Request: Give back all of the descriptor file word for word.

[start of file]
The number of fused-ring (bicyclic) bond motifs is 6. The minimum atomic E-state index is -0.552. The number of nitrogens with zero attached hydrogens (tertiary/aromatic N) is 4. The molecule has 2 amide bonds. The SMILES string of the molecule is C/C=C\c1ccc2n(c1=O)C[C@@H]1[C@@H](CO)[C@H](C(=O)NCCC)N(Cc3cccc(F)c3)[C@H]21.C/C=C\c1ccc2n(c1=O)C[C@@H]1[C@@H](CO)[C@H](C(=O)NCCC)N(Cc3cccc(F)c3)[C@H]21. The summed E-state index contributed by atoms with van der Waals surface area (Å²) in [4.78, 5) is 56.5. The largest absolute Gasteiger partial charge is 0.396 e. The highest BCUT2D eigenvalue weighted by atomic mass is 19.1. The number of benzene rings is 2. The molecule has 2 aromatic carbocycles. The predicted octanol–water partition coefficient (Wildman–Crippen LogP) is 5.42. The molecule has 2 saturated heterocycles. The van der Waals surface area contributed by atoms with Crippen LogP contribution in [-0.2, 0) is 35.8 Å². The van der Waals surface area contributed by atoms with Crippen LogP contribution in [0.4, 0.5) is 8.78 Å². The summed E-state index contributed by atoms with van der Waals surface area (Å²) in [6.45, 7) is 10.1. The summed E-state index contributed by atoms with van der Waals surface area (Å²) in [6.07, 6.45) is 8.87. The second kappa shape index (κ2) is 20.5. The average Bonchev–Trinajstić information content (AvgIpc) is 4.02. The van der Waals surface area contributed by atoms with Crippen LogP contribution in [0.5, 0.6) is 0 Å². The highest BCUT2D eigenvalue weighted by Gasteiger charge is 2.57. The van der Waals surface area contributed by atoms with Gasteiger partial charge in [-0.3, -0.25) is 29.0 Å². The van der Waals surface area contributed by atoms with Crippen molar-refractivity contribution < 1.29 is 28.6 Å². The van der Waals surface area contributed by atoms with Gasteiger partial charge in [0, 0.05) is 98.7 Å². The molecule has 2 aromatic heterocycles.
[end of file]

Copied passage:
The number of fused-ring (bicyclic) bond motifs is 6. The minimum atomic E-state index is -0.552. The number of nitrogens with zero attached hydrogens (tertiary/aromatic N) is 4. The molecule has 2 amide bonds. The SMILES string of the molecule is C/C=C\c1ccc2n(c1=O)C[C@@H]1[C@@H](CO)[C@H](C(=O)NCCC)N(Cc3cccc(F)c3)[C@H]21.C/C=C\c1ccc2n(c1=O)C[C@@H]1[C@@H](CO)[C@H](C(=O)NCCC)N(Cc3cccc(F)c3)[C@H]21. The summed E-state index contributed by atoms with van der Waals surface area (Å²) in [4.78, 5) is 56.5. The largest absolute Gasteiger partial charge is 0.396 e. The highest BCUT2D eigenvalue weighted by atomic mass is 19.1. The number of benzene rings is 2. The molecule has 2 aromatic carbocycles. The predicted octanol–water partition coefficient (Wildman–Crippen LogP) is 5.42. The molecule has 2 saturated heterocycles. The van der Waals surface area contributed by atoms with Crippen LogP contribution in [-0.2, 0) is 35.8 Å². The van der Waals surface area contributed by atoms with Crippen LogP contribution in [0.4, 0.5) is 8.78 Å². The summed E-state index contributed by atoms with van der Waals surface area (Å²) in [6.45, 7) is 10.1. The summed E-state index contributed by atoms with van der Waals surface area (Å²) in [6.07, 6.45) is 8.87. The second kappa shape index (κ2) is 20.5. The average Bonchev–Trinajstić information content (AvgIpc) is 4.02. The van der Waals surface area contributed by atoms with Crippen LogP contribution in [0.5, 0.6) is 0 Å². The highest BCUT2D eigenvalue weighted by Gasteiger charge is 2.57. The van der Waals surface area contributed by atoms with Gasteiger partial charge in [-0.3, -0.25) is 29.0 Å². The van der Waals surface area contributed by atoms with Crippen molar-refractivity contribution < 1.29 is 28.6 Å². The van der Waals surface area contributed by atoms with Gasteiger partial charge in [0, 0.05) is 98.7 Å². The molecule has 2 aromatic heterocycles.